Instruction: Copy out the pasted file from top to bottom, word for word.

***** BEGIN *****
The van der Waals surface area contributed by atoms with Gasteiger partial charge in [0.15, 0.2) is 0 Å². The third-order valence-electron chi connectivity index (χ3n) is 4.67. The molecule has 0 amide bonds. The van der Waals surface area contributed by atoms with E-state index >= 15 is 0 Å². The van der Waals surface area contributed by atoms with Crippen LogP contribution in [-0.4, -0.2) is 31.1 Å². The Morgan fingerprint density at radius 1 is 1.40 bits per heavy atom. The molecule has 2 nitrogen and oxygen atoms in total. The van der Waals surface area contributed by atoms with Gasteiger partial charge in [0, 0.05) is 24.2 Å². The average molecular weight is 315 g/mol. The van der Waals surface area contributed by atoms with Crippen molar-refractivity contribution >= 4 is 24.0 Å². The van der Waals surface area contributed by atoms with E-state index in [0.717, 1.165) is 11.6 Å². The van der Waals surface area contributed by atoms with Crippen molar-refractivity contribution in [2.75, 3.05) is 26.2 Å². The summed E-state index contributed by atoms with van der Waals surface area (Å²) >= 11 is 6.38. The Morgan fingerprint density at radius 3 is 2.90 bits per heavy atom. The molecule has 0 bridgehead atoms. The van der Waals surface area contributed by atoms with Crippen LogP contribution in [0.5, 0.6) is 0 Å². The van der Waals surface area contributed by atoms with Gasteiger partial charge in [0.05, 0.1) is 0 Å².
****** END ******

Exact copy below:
The van der Waals surface area contributed by atoms with Gasteiger partial charge in [0.15, 0.2) is 0 Å². The third-order valence-electron chi connectivity index (χ3n) is 4.67. The molecule has 0 amide bonds. The van der Waals surface area contributed by atoms with E-state index >= 15 is 0 Å². The van der Waals surface area contributed by atoms with Crippen LogP contribution in [-0.4, -0.2) is 31.1 Å². The Morgan fingerprint density at radius 1 is 1.40 bits per heavy atom. The molecule has 2 nitrogen and oxygen atoms in total. The van der Waals surface area contributed by atoms with Gasteiger partial charge in [0, 0.05) is 24.2 Å². The average molecular weight is 315 g/mol. The van der Waals surface area contributed by atoms with Crippen molar-refractivity contribution >= 4 is 24.0 Å². The van der Waals surface area contributed by atoms with E-state index in [0.717, 1.165) is 11.6 Å². The van der Waals surface area contributed by atoms with Crippen molar-refractivity contribution in [2.75, 3.05) is 26.2 Å². The summed E-state index contributed by atoms with van der Waals surface area (Å²) >= 11 is 6.38. The Morgan fingerprint density at radius 3 is 2.90 bits per heavy atom. The molecule has 0 bridgehead atoms. The van der Waals surface area contributed by atoms with Crippen LogP contribution in [0.5, 0.6) is 0 Å². The van der Waals surface area contributed by atoms with Gasteiger partial charge in [0.05, 0.1) is 0 Å².